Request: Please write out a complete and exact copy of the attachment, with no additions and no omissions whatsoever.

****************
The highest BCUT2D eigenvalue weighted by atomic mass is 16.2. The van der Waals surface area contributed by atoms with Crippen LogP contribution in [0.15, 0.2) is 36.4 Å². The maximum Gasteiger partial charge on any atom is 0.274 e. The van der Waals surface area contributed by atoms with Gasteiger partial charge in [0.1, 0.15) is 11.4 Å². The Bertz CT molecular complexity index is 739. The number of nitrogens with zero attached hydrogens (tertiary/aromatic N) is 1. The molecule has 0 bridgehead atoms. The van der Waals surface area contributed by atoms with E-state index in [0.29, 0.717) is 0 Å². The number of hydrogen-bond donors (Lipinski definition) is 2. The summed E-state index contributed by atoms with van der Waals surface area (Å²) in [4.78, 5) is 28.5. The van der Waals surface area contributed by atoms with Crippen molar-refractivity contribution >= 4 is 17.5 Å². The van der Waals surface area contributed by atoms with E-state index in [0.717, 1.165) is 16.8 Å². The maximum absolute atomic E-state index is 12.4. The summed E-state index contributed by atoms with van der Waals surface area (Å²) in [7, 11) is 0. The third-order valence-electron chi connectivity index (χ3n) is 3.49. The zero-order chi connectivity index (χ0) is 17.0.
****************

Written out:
The highest BCUT2D eigenvalue weighted by atomic mass is 16.2. The van der Waals surface area contributed by atoms with Crippen LogP contribution in [0.15, 0.2) is 36.4 Å². The maximum Gasteiger partial charge on any atom is 0.274 e. The van der Waals surface area contributed by atoms with Gasteiger partial charge in [0.1, 0.15) is 11.4 Å². The Bertz CT molecular complexity index is 739. The number of nitrogens with zero attached hydrogens (tertiary/aromatic N) is 1. The molecule has 0 bridgehead atoms. The van der Waals surface area contributed by atoms with E-state index in [0.29, 0.717) is 0 Å². The number of hydrogen-bond donors (Lipinski definition) is 2. The summed E-state index contributed by atoms with van der Waals surface area (Å²) in [4.78, 5) is 28.5. The van der Waals surface area contributed by atoms with Crippen molar-refractivity contribution >= 4 is 17.5 Å². The van der Waals surface area contributed by atoms with E-state index in [0.717, 1.165) is 16.8 Å². The maximum absolute atomic E-state index is 12.4. The summed E-state index contributed by atoms with van der Waals surface area (Å²) in [7, 11) is 0. The third-order valence-electron chi connectivity index (χ3n) is 3.49. The zero-order chi connectivity index (χ0) is 17.0.